Dogs are known to be excellent readers of human body language in multiple situations. Surprisingly, however, scientists have so far found that dogs do not follow human gaze into distant space. Scientists at the Messerli Research Institute at the Vetmeduni Vienna investigated how this skill of dogs is influenced by aging, habituation and formal training. The outcome: Gaze following to human gaze cues did not differ over the dogs' lifespan, however, formal training was found to directly influence gaze following in dogs. The results were published in the journal Animal Behaviour.
Gaze following to distant space has been documented in many species such as primates, domesticated goats, several bird species, dolphins, fur seals, the red-footed tortoise and wolves. Gaze following is therefore a basic response found in many taxa. Dogs may present a special case as we find evidence that they are able to follow human gaze to objects such as food or toys, but not for the comparatively simpler task of following gaze into distant space.
Two possible reasons were offered to explain this phenomenon: One reason could be habituation. Dogs lose their innate gaze following response as they age, as they are frequently exposed to human gaze cues over their lifespan and slowly stop responding to them. Another reason could be formal training such as obedience, agility, and trick training may interfere with the dogs’ response to gaze cues, since dogs are usually trained to look at the owner, to wait for commands and ignore distractions.
What influences dogs’ gaze following response to human gaze cues?
Lead author Lisa Wallis and her colleagues at the Vetmeduni Vienna investigated 145 Border Collies aged 6 months to 14 years in the Clever Dog Lab in order to address the question of whether habituation, and/or training influences dogs’ gaze following response, and to determine, for the first time, how this ability changes over the course of a dog's life by comparing groups of dogs of different ages.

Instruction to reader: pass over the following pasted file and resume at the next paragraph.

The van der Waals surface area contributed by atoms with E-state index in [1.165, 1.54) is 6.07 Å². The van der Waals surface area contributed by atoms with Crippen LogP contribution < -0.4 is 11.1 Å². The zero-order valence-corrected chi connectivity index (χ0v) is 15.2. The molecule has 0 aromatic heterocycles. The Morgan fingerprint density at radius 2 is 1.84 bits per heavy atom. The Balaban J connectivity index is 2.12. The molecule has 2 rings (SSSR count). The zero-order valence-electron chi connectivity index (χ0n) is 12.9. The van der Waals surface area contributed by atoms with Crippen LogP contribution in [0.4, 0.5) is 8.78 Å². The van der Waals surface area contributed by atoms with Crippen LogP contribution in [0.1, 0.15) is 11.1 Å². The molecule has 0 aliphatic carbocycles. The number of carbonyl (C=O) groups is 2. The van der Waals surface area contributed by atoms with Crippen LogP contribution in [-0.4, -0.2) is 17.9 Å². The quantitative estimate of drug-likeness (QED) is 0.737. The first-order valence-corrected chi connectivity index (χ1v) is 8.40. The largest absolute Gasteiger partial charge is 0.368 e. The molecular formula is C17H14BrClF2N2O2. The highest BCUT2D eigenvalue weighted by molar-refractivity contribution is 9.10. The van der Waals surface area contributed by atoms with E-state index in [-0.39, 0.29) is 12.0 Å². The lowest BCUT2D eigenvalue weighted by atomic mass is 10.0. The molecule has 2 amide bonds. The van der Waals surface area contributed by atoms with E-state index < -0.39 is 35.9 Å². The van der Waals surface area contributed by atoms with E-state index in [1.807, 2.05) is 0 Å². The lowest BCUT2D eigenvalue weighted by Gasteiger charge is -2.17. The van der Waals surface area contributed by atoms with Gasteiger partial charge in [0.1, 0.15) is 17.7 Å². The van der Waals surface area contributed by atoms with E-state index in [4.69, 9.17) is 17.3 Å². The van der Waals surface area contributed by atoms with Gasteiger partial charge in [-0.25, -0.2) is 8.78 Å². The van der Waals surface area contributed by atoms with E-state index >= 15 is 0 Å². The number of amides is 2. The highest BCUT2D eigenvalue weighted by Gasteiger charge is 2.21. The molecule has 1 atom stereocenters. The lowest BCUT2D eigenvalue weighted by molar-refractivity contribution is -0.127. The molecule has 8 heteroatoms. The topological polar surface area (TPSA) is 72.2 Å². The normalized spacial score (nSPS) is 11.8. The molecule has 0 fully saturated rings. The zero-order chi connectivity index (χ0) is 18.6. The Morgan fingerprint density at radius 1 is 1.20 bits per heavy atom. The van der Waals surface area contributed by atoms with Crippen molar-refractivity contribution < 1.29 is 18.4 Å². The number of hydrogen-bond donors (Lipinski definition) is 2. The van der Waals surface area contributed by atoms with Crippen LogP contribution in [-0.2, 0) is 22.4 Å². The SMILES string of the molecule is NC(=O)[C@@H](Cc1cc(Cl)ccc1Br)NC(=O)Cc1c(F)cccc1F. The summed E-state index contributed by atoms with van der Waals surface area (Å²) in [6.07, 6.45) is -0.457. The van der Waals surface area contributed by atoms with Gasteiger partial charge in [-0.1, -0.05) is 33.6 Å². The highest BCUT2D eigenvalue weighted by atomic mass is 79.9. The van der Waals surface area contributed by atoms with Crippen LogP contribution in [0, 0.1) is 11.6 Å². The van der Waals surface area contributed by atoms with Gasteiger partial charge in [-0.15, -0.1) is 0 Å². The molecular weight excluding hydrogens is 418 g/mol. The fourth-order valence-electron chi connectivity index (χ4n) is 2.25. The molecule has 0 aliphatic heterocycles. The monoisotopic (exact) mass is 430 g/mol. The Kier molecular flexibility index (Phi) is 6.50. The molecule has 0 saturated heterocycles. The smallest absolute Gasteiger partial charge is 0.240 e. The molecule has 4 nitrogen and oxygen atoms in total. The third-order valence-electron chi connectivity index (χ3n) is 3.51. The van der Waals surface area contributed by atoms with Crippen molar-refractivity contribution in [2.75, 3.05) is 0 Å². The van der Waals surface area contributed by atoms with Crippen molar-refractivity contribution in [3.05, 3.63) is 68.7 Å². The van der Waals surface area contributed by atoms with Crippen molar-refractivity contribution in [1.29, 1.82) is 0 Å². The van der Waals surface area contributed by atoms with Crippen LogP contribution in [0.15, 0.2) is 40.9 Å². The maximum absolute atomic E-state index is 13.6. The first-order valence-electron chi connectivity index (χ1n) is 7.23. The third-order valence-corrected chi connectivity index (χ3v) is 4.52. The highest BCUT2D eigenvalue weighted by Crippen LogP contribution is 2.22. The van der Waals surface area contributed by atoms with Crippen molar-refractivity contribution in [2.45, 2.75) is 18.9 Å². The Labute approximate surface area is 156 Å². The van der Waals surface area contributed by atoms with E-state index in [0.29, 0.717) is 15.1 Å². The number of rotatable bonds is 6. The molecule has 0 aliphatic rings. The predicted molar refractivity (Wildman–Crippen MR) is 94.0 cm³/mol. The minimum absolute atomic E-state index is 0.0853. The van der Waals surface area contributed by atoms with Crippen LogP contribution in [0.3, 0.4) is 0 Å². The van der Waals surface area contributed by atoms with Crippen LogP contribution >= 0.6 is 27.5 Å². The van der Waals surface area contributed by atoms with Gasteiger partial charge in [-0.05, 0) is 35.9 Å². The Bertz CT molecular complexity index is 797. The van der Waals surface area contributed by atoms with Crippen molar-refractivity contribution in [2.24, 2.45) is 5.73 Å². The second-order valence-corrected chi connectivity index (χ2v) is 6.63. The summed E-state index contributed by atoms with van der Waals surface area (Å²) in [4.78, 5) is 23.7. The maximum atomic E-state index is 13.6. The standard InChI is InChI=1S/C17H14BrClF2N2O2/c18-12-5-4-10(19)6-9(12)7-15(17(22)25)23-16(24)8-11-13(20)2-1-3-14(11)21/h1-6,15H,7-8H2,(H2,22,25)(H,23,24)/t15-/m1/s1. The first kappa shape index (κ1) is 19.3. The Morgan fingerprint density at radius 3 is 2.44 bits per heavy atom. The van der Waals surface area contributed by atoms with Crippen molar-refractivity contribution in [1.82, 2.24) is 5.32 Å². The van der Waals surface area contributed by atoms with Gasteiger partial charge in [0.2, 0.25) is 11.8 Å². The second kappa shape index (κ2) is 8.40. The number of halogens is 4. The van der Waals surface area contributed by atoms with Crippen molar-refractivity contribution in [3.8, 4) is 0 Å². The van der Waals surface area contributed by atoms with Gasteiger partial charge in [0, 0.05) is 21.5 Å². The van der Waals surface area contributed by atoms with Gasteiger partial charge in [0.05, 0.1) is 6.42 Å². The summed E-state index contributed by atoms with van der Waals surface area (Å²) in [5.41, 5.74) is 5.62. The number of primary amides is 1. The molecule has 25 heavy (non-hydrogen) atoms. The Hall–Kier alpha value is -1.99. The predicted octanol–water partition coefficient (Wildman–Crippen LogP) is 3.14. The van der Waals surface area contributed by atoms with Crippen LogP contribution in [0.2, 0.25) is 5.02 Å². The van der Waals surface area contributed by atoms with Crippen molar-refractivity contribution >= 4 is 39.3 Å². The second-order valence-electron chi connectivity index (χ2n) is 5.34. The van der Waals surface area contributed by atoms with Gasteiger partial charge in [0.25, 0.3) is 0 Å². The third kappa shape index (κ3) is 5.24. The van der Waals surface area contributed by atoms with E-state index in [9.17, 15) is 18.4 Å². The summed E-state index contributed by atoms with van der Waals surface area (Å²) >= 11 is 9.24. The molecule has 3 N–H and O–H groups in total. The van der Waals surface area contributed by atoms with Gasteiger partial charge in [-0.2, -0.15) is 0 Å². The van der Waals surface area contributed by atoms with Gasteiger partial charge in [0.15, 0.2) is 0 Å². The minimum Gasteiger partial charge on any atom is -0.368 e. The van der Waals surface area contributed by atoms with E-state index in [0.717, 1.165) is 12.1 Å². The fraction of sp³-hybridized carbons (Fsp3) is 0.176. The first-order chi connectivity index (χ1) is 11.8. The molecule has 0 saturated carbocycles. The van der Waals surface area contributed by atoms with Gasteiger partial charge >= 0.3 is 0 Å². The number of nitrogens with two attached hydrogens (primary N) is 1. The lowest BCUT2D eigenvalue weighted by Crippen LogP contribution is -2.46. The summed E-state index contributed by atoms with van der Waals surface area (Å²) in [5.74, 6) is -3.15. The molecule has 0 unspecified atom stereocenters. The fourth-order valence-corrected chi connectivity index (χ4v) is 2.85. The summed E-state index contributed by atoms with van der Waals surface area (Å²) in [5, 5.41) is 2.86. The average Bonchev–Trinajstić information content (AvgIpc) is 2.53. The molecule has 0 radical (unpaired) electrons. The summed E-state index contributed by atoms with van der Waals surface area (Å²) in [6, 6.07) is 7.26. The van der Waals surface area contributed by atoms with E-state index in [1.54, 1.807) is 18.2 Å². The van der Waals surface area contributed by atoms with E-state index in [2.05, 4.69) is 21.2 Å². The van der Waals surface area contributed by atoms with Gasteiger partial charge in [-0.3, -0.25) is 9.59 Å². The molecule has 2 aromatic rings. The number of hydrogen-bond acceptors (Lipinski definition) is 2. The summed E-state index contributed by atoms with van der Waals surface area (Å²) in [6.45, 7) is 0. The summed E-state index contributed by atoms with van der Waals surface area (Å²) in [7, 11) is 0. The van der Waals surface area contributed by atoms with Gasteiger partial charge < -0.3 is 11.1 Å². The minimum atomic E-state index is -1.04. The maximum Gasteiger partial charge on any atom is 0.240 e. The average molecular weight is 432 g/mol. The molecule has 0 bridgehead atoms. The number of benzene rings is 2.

Dogs of all ages are able to follow human gaze
The scientists tested two groups of dogs with differing amounts of formal training over their lifespan. Both groups participated firstly in a test and control condition, where their initial gaze following performance was measured. The experimenter obtained the dogs’ attention using its name and the command “watch” after which the experimenter turned her head swiftly to look at the door of the testing room in the test condition, or looked down to the floor next to her feet in the control condition. If the dogs responded by looking at the door within two seconds in the test condition but did not look at the door in the control condition, a gaze following response was recorded.
After the gaze following trials, the main group (Group Eye) was given an intensive training session with the experimenter to initiate eye contact, over a 5 minute period. The second group (Group Ball) was instead trained in a task where they had to touch a tennis ball with their paw. This control group was included in order to rule out any effects of decreased response due to repeated exposure to human gaze cues and fatigue. Immediately after these trainings the dogs were again tested in the gaze following trials in order to determine the effect of short-term training for initiating eye contact on dogs’ gaze following performance.
Dogs’ tendency to follow human gaze is influenced by training for eye contact
Dogs which had a higher amount of formal training over their lifespan showed a lower gaze following response compared to dogs with little or no training. Similarly, short-term training also decreased dogs’ gaze following response and increased gaze to the human face.
The authors conclude that formal training had a stronger influence than aging or habituation on dogs’ gaze following response. This may explain why previous studies have failed to find a gaze following response when cues to distant space are used, and why in comparison to other species dogs perform relatively poorly in this task. The fact that the experimenter used strong attention-getting cues and provided contextual relevance by looking at a door may have also contributed to the positive results found in this study.
“From a very young age dogs have experience with doors when they live in human homes. The dogs develop an understanding that at any time an individual may enter the room, and therefore doors hold special social relevance to dogs”. - says Lisa Wallis.
In her current project, together with her colleague Durga Chapagain, Wallis is investigating the effects of diet on cognitive aging in older dogs. The scientists are still looking for dog owners who would like to participate in that long-term study (food is provided for free).
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